• 21. TREATMENT Medication (Biological Model) Psychological (CBT, counseling) Psychosocial (Psychological andSocial Model) Electroconvulsive therapy (Biological)
  • 22. Medication interventionso First Generation antipsychotics work bybinding to dopamine receptors andinhibiting their transmission.o Second Generation antipsychotics work on specificdopamine receptors to reduce side effects like those inthe first generation antipsychotics.Medication is used to alleviate oreliminate some of the symptomsassociated with schizophrenia.Both medications are still used to treat thenegative symptoms of schizophrenia
  • 23. SIDE EFFECTSSide effects of first generationmedications can include: Restlessness or agitation Muscular spasms/stiffness or tremor Muscular movements of the face orlimbsFortunately, there are medications available toalleviate these side effects.
  • 24. Psychological Interventions Cognitive behavior therapy (CBT) can reduce symptomsin schizophrenia. In CBT, there is heavy emphasis on understanding thepersons understanding, developing a relationship, andexplaining psychotic symptoms in realistic terms toreduce the worrying effects.
  • 25. PSYCHOSOCIALPsychosocial Interventions include: Case Management. Early Intervention Support ServicesRehabilitation may include: job training money management counseling Shopping and transportThe goal is to help people withschizophrenia : stay employed maintain as much independence aspossible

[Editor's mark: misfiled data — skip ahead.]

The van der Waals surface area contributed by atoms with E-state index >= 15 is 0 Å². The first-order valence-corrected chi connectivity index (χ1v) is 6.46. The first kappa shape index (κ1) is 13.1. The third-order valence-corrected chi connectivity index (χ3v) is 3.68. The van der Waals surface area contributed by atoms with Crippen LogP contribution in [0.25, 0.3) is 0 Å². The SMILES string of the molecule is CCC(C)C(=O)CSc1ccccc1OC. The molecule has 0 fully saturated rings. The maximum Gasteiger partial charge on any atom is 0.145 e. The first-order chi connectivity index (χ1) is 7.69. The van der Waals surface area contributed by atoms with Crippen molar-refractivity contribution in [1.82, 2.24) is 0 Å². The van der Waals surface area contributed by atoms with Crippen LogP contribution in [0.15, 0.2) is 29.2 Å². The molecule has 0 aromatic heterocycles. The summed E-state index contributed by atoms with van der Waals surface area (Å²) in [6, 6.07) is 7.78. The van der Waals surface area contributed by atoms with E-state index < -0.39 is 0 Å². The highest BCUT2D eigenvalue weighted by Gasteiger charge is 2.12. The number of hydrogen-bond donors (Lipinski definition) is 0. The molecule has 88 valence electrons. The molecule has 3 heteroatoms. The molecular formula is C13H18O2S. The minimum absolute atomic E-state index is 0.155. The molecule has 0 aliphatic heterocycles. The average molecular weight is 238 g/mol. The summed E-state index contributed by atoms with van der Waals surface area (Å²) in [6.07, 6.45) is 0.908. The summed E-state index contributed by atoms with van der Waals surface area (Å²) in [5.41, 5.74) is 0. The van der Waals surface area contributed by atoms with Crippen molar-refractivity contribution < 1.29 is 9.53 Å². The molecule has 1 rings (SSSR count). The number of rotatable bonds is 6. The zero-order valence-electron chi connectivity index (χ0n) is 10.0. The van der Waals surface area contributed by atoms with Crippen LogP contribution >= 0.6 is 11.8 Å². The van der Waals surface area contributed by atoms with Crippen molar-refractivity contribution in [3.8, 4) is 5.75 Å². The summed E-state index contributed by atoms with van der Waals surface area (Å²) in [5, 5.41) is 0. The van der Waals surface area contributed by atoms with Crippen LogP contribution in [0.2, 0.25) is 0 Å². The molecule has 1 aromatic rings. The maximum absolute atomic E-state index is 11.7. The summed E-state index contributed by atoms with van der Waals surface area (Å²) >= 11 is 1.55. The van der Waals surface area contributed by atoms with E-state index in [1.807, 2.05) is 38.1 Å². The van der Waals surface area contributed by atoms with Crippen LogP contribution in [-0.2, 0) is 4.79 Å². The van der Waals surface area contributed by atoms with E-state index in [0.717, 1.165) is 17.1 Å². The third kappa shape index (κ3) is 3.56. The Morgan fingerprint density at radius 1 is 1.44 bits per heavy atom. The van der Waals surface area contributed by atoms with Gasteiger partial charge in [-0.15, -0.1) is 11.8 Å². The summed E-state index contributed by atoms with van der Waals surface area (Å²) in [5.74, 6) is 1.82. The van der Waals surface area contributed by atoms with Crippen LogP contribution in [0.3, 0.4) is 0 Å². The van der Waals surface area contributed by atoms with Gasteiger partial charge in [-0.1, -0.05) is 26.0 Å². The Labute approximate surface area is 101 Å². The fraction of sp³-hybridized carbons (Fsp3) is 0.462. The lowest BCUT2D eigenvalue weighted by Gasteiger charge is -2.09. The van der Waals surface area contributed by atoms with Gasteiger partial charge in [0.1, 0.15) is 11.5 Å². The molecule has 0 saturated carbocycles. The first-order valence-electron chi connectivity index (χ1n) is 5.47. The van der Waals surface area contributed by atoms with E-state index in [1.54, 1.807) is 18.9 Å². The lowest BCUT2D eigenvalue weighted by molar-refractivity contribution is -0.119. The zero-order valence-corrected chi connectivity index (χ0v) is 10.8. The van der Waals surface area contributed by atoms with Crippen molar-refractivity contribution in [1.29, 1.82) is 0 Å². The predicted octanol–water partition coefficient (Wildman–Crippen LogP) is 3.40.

• 26. Electroconvulsive Therapy (ECT) Used as a last resort if no othertreatment has been effective Used for short term
  • 27. HOW YOU CAN HELP Encourage the person tocontinue treatment Attend follow-up appointments Be supportive and courteous Advocate on their behalf Be patient
  • 29. REFERENCESBarney, L., Griffiths, K., Christensen, H., & Jorm, A. (2009). Exploring the nature of stigmatising beliefs aboutdepression and help-seeking: implications for reducing stigma. BMC Public Health, 9(1), 61.Corcoran, J., & Walsh, J. (2009). Schizophrenia. In J. Corcoran, & J. Walsh, Mental health in social work : acasebook on diagnosis and strengths-based assessment (pp. 161-188). Boston, MA: PearsonPublishing.Fluery, M., Grenier, G., Bamvita, J., & Caron, J. (2011). Mental Health Service Utilization Among Patients withsevere mental disorders. Community Mental Health Journal, 47, 365-377.Mueser, K., Lu, W., Rosenberg, S., & Wolfe, R. (2010). The trauma of psychosis: Posttraumatic stress disorder andrecent onset psychosis. Schizophrenia Research, 116(2), 217.OCarroll, R. (2000). Cognitive impairment in schizophrenia. Advance in Psychiatric Treatment, 6, 161-168.(2012). Schizophrenia. Norwalk, United States: Belvoir Media Group, LLC. Retrieved from, T., & Mitchell, A. (2007). Why dont patients take their medicine? Reasons and solutions in psychiatry.Advances in psychiatric treatment the The Royal College of Psychiatrists journal of c ontinuingprofessional development, 13(5), 336-346.Wessels, A. (2011, May 01). Community conversation: Raising awareness, reducing stigma. Press. Retrieved from